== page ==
I am broading up more this unanswered question: VLAN tagging and access port

Let's assume I am trying to accomplish Double Tagging Attack. From my understanding, prerequisites of this attack is to be connected to access port, which has the same VLAN as Native VLAN on trunk ports.

As an attacker, I create frame with two tags inside. The inner tag being the VLAN of my target and the outer tag being the tag of Native VLAN.

So what happens when access port sees the tagged traffic? It would make sense that it would just discard it, preventing this attack from happening. From the materials what I've seen, switch strips the VLAN tag and since it was native VLAN, it doesn't add new tag on trunk link, therefore it passes my frame with target VLAN, effectively reaching my target.

I would understand that this can happen if I use it with combination of Switch spoofing and creating trunk link between my PC and Switch (using DTP for example). But then, there is no reason to double tag it, because I am on trunk link and there is no need for modification and I can just use my target VLAN.

Can someone clarify this for me?

  • Helping you to damage a network is explicitly off-topic here.
    – Ron Maupin
    Commented Mar 21, 2016 at 14:54
  • Oh I don't mean to damage my network, we are talking about lab scenario. I am trying to better understand the attack just to make sure I can mitigate it.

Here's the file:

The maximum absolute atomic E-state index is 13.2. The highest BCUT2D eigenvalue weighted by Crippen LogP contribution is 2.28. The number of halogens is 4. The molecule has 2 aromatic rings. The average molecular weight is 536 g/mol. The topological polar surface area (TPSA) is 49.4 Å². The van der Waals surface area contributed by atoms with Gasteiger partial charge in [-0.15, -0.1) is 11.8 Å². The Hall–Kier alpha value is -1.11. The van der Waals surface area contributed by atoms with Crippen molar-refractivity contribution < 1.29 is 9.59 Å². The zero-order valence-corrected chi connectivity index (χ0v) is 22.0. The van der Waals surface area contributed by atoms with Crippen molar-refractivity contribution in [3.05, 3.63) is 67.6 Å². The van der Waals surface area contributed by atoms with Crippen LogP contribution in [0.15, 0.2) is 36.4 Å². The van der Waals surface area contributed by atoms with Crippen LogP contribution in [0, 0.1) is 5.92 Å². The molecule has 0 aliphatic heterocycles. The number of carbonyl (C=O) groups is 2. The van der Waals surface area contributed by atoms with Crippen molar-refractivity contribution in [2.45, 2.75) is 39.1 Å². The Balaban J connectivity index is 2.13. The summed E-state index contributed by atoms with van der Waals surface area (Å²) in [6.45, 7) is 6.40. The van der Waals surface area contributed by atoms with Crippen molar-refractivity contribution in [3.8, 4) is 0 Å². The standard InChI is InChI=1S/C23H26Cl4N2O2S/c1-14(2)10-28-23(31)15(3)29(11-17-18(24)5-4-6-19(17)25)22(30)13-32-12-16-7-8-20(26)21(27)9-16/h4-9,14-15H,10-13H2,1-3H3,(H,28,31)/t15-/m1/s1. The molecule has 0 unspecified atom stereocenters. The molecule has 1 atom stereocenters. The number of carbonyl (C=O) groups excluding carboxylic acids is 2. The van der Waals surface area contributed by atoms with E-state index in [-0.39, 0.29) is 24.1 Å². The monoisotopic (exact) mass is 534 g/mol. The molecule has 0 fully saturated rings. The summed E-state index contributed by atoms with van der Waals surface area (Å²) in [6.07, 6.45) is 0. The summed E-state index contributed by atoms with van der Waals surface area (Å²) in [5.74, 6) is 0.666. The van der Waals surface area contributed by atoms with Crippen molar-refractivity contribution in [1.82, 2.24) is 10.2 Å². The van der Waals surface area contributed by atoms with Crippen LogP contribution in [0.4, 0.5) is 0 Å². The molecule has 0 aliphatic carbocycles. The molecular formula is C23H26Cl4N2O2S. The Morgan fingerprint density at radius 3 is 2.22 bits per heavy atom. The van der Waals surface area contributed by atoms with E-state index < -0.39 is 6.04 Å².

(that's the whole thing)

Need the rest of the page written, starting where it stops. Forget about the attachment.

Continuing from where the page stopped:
– phandox
    Commented Mar 21, 2016 at 15:42
  • 1
    Depends on the switch and firmware. Cisco access ports drop tagged frames. (that's not necessarily true for older/buggy versions.)
    – Ricky
    Commented Mar 21, 2016 at 20:29
  • Possible duplicate of VLAN tagging and access port Commented Jul 3, 2016 at 13:00
  • Did any answer help you? If so, you should accept the answer so that the question doesn't keep popping up forever, looking for an answer. Alternatively, you could provide and accept your own answer.
    – Ron Maupin
    Commented Aug 13, 2017 at 19:56

1 Answer 1


Please check this -

Double tagging VLAN hopping attack takes advantage 802.1Q tagging and tag removal process of many types of switches. Many switches remove only one 802.1Q tag. In Double tagging attack, an attacker changes the original frame to add two VLAN tags. An outer tag, which is of his own VLAN and an inner hidden tag of the victim's VLAN. Here the attacker's PC must belong to the native VLAN of the trunk link.

When the double tagged frame reaches the switch, the switch can only see the outer tag of the VLAN that the interface really belongs to.

The Switch OmniSecuSW1 will now remove the outer VLAN Tag and will forward to all the ports belong to native VLAN (in this example, VLAN1). One copy of that frame is forwarded to the trunk link to reach the next switch OmniSecuSW2.

When the frame reaches OmniSecuSW2, it will open the frame to see the second tag. OmniSecuSW2 will now assume that frame belongs to VLAN 100 and it is forwarded to VLAN 100

For further reference -


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